A stranger now appears, claiming that he is the messenger who has come to inform the court of Orestes’ death. When Electra curses the messenger and announces who she is, the messenger reveals himself as Orestes. He has come to avenge their father. Before Electra can hand him the axe with which Agamemnon was slain and which she has kept for Orestes, he is called into the palace to appear before the Queen. The Queen’s scream, as she dies, release Electra from her suspense.

Aegisthus now returns. Electra greets him with feigned friendliness, confirms the news of Orestes’ death and accompanies Aegisthus into the palace, where Orestes awaits him.

In her joy at the vengeance which has been wreaked, Electra is hardly aware of Chrysothemis when the latter comes to tell her that Orestes has arrived and has killed Clytemnestra and Aegisthus.

Translation: Susan Bollinger

© Bayerische Staatsoper

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Premiere of Richard Strauss' "Elektra" on October 27, 1997 in the Nationaltheater

Elektra in München

* Reihenfolge der Partien: Elektra, Chrysothemis, Klytämnestra, Orest, Aegisth
ML = Musikalische Leitung, IN = Inszenierung, BB = Bühnenbild, KM = Kostüme

14. Februar 1909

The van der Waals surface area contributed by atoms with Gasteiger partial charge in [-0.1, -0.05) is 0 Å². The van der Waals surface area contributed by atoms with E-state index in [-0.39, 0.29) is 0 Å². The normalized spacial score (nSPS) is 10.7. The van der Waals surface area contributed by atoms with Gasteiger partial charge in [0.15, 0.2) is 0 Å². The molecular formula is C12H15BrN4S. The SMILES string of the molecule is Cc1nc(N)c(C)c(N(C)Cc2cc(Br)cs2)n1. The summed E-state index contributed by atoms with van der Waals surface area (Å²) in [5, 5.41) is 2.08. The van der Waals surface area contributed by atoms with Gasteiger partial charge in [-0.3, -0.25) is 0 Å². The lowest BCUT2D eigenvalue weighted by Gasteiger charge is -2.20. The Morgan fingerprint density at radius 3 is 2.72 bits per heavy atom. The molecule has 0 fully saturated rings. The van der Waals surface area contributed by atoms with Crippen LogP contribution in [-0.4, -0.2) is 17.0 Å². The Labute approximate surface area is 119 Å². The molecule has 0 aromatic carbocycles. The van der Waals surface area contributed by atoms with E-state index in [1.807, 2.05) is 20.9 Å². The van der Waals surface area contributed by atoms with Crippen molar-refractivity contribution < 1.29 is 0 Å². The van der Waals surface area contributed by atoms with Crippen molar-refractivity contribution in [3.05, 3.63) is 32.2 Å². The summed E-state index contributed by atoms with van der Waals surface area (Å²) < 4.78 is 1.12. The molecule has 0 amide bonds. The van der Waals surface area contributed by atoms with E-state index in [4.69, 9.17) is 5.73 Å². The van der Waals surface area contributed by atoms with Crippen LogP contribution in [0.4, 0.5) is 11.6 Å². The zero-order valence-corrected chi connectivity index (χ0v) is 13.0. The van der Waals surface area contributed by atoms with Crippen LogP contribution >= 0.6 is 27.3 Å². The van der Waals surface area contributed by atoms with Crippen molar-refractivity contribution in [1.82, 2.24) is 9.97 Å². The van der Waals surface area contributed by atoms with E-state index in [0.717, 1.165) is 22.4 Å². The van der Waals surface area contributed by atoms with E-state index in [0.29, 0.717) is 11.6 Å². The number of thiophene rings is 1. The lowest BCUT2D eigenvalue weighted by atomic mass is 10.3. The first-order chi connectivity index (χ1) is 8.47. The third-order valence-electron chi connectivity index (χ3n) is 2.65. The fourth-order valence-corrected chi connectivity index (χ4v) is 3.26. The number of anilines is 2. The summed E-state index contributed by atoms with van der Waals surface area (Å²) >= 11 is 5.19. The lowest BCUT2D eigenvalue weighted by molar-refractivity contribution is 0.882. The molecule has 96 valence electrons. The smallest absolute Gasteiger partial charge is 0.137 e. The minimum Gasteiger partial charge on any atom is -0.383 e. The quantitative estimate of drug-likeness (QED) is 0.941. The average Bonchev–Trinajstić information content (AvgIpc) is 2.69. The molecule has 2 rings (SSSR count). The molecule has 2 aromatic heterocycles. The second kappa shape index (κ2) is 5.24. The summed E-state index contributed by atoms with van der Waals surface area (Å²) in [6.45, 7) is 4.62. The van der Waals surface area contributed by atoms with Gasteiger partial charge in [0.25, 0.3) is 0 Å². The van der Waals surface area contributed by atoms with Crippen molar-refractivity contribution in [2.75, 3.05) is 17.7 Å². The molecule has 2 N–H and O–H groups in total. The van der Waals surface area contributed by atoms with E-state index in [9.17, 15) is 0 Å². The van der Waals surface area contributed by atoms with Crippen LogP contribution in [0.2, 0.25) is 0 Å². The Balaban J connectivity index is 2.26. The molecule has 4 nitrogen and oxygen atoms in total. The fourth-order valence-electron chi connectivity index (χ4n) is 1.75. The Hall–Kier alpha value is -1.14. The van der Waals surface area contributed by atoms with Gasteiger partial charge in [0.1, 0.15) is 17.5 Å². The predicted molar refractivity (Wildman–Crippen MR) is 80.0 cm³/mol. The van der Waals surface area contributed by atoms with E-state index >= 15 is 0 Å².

(Münchner Erstaufführung)

Hof- und Nationaltheater

ML Felix Mottl, IN Anton Fuchs, BB Richard Fischer, KM Hermann Buschbeck

Zdenka Faßbender, Maude Fay, Margarete Preuse-Matzenauer, Paul Bender, Raoul Walter *

10. Oktober 1927


ML Hans Knappertsbusch, IN Max Hofmüller, BB Adolf Linnebach

Gertrude Kappel, Felicie Hüni-Mihacsek, Hedwig Fichtmüller, Paul Bender, Fritz Fitzau

15. Januar 1952


ML Georg Solti, IN Heinz Arnold, BB Helmut Jürgens, KM Rosemarie Jakameit

Inge Borkh, Annelies Kupper, Res Fischer, Ferdinand Frantz, Franz Klarwein

11. August 1963


ML Joseph Keilberth, IN Hans Hartleb, BB Helmut Jürgens, KM Liselotte Erler

Astrid Varnay, Hildegard Hillebrecht, Jean Madeira, Hans Günter Nöcker, Fritz Uhl

19. Dezember 1972


ML Wolfgang Sawallisch, IN Günther Rennert, BB und KM Rudolf Heinrich

Danica Mastilovic, Claire Watson, Astrid Varnay, Franz Crass, Fritz Uhl


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Kent Nagano, geboren in Kalifornien, war Musikdirektor des Berkeley Symphony Orchestra, der Opéra National de Lyon, des Hallé Orchestra und der Los Angeles Opera sowie künstlerischer Leiter und Chefdirigent des Deutschen Symphonieorchesters Berlin. Von 2006 bis 2013 war er Generalmusikdirektor der Bayerischen Staatsoper. Seit der Spielzeit 2015/16 ist er Generalmusikdirektor der Hamburgischen Staatsoper sowie Chefdirigent des Philharmonischen Staatsorchesters Hamburg. In seiner Zeit an der Bayerischen Staatsoper leitete er zahlreiche Neuproduktionen, darunter Billy Budd, Chowanschtschina, Eugen Onegin, Idomeneo, Ariadne auf Naxos, Wozzeck, Lohengrin, Die schweigsame Frau, Saint François d’Assise sowie die Uraufführungen von Wolfgang Rihms Das Gehege, Unsuk Chins Alice in Wonderland, Minas Borboudakis’ liebe.nur liebe und Jörg Widmanns Babylon. (Stand: 2020)